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Fractions and compound word confused me:

Five sixths

One third

And two hours

Two hour

closed as unclear what you're asking by James K, user3169, Mari-Lou A, Davo, Andrew Jan 5 at 0:20

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    Could you rephrase the question? It's not clear. – Varun Nair Sep 20 '17 at 5:46
  • Expressions like "two hour" might sometimes lack the expected s at the end because they are adjectival phrases used predicatively. For example we have a two hour delay or a three mile walk, not a two hours delay or a three miles walk; but we would say that the delay was two hours and the walk was three miles, with plural s, because of the word order. It would seem possible for fractions to behave that way, but to me examples sound better with that s: a two-thirds completed questionnaire, a three-quarters empty lecture hall, etc. – Chaim Sep 20 '17 at 16:31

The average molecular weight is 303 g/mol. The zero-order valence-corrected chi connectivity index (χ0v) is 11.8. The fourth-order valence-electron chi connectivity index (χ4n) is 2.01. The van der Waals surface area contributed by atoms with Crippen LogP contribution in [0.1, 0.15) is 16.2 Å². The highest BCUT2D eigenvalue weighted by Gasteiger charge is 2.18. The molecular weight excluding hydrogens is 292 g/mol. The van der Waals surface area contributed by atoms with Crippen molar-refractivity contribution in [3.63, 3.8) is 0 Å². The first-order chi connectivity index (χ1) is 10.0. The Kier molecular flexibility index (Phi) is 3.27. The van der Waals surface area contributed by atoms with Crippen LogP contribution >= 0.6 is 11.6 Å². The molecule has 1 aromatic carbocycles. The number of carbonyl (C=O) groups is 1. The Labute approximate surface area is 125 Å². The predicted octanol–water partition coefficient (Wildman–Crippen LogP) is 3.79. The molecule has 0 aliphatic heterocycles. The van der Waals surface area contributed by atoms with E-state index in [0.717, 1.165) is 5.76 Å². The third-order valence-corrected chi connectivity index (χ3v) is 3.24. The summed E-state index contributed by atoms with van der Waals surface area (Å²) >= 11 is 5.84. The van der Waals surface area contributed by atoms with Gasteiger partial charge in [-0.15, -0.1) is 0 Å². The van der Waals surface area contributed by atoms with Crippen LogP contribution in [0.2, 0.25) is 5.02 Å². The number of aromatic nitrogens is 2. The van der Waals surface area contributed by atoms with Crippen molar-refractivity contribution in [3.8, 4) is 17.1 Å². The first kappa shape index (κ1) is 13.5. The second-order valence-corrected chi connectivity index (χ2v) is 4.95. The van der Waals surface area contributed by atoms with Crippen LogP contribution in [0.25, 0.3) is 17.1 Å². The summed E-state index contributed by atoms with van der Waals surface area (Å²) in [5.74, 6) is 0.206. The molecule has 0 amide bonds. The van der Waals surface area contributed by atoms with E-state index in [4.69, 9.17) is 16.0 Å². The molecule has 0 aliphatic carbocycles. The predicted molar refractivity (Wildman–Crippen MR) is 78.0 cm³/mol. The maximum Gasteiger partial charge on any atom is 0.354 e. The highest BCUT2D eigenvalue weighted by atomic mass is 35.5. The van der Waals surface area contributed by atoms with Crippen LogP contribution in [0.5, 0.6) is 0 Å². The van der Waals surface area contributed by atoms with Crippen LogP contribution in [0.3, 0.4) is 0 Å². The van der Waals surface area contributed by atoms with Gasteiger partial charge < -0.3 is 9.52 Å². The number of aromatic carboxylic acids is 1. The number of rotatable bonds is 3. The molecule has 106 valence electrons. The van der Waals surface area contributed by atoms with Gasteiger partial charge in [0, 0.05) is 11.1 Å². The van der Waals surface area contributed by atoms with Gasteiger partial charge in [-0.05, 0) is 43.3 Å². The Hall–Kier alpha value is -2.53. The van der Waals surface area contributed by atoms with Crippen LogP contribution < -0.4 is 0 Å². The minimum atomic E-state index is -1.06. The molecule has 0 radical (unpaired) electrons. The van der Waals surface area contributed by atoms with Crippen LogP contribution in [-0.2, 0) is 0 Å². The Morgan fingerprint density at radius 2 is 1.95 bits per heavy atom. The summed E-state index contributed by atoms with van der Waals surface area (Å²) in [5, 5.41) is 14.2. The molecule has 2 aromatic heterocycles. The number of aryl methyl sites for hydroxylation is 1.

• Or were you asking about the dash sometimes separating the words in expressions like those? – Chaim Sep 20 '17 at 16:34
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Let me help you out by writing down some denominators.

Half, Third, Fourth (or quarter), Fifth, Sixth, Seventh, Eighth, Ninth, Tenth...

And so on, with every subsequent number having 'th' attached to the end to make it represent a denominator in a fraction.

Now, the reason why there can be an s after the 'th' is because fractions can be singular or plural

For example, you can have one fifth of cake, or you can have two fifths of a cake.

In other words, if any fraction has the first number be greater than one it will be written plurally with an s

1/8 is one eighth. 3/8 is three eighths. 1/15 is one fifteenth. 6/15 is six fifteenths

Now, let's address the second part of your question.

You would not say "two hour", you would say two hours. The adjective "two" shows that you do not have a single hour, but that have more than one. Thus, the word "hour" must be plural, not singular. We pluralize words by adding an s. Thus, it is two hours.

  • Personally, I always hyphenate fractions. Two-hour is possible when it's an adjective It was a two-hour meeting. Quantities, lengths of time are always singular as adjectives. A two-pound bag of sugar, a ten-dollar bill. – Matt Jan 2 at 21:25

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